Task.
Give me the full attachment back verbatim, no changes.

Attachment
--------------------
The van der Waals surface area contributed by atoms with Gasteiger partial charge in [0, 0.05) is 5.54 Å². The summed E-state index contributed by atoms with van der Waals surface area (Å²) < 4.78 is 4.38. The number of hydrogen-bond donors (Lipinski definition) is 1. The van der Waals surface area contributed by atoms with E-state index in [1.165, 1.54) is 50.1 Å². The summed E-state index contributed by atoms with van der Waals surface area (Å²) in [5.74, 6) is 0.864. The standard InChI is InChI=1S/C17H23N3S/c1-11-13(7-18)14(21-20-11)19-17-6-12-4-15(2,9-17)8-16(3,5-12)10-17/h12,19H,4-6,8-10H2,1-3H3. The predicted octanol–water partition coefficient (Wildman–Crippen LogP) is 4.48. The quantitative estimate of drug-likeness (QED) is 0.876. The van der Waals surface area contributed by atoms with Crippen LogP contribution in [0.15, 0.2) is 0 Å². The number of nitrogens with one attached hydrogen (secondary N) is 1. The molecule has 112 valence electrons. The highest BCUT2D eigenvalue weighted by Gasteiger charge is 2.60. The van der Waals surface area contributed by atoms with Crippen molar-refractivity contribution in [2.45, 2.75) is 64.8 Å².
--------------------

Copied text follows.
The van der Waals surface area contributed by atoms with Gasteiger partial charge in [0, 0.05) is 5.54 Å². The summed E-state index contributed by atoms with van der Waals surface area (Å²) < 4.78 is 4.38. The number of hydrogen-bond donors (Lipinski definition) is 1. The van der Waals surface area contributed by atoms with E-state index in [1.165, 1.54) is 50.1 Å². The summed E-state index contributed by atoms with van der Waals surface area (Å²) in [5.74, 6) is 0.864. The standard InChI is InChI=1S/C17H23N3S/c1-11-13(7-18)14(21-20-11)19-17-6-12-4-15(2,9-17)8-16(3,5-12)10-17/h12,19H,4-6,8-10H2,1-3H3. The predicted octanol–water partition coefficient (Wildman–Crippen LogP) is 4.48. The quantitative estimate of drug-likeness (QED) is 0.876. The van der Waals surface area contributed by atoms with Crippen LogP contribution in [0.15, 0.2) is 0 Å². The number of nitrogens with one attached hydrogen (secondary N) is 1. The molecule has 112 valence electrons. The highest BCUT2D eigenvalue weighted by Gasteiger charge is 2.60. The van der Waals surface area contributed by atoms with Crippen molar-refractivity contribution in [2.45, 2.75) is 64.8 Å².